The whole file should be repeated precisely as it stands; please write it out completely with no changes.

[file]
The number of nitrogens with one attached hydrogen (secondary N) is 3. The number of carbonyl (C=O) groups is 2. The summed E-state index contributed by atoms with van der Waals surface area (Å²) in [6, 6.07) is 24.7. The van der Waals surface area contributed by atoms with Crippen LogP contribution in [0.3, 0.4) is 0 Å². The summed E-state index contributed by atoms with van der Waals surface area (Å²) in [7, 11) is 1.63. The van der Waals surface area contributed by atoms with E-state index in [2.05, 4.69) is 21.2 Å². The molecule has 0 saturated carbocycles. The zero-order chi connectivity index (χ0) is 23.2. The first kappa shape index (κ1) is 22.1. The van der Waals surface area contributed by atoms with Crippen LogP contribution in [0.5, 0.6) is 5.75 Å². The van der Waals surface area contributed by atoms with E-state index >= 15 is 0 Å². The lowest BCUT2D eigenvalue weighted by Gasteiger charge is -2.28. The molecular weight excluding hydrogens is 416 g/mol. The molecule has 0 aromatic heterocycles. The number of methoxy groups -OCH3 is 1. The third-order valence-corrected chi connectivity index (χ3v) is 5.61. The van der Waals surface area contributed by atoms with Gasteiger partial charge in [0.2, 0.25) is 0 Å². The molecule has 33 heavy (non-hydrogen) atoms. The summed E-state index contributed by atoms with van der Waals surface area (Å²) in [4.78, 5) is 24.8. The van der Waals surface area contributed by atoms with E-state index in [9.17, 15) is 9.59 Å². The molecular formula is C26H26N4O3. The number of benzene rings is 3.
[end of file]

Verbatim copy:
The number of nitrogens with one attached hydrogen (secondary N) is 3. The number of carbonyl (C=O) groups is 2. The summed E-state index contributed by atoms with van der Waals surface area (Å²) in [6, 6.07) is 24.7. The van der Waals surface area contributed by atoms with Crippen LogP contribution in [0.3, 0.4) is 0 Å². The summed E-state index contributed by atoms with van der Waals surface area (Å²) in [7, 11) is 1.63. The van der Waals surface area contributed by atoms with E-state index in [2.05, 4.69) is 21.2 Å². The molecule has 0 saturated carbocycles. The zero-order chi connectivity index (χ0) is 23.2. The first kappa shape index (κ1) is 22.1. The van der Waals surface area contributed by atoms with Crippen LogP contribution in [0.5, 0.6) is 5.75 Å². The van der Waals surface area contributed by atoms with E-state index >= 15 is 0 Å². The lowest BCUT2D eigenvalue weighted by Gasteiger charge is -2.28. The molecular weight excluding hydrogens is 416 g/mol. The molecule has 0 aromatic heterocycles. The number of methoxy groups -OCH3 is 1. The third-order valence-corrected chi connectivity index (χ3v) is 5.61. The van der Waals surface area contributed by atoms with Gasteiger partial charge in [0.2, 0.25) is 0 Å². The molecule has 33 heavy (non-hydrogen) atoms. The summed E-state index contributed by atoms with van der Waals surface area (Å²) in [4.78, 5) is 24.8. The van der Waals surface area contributed by atoms with E-state index in [9.17, 15) is 9.59 Å². The molecular formula is C26H26N4O3. The number of benzene rings is 3.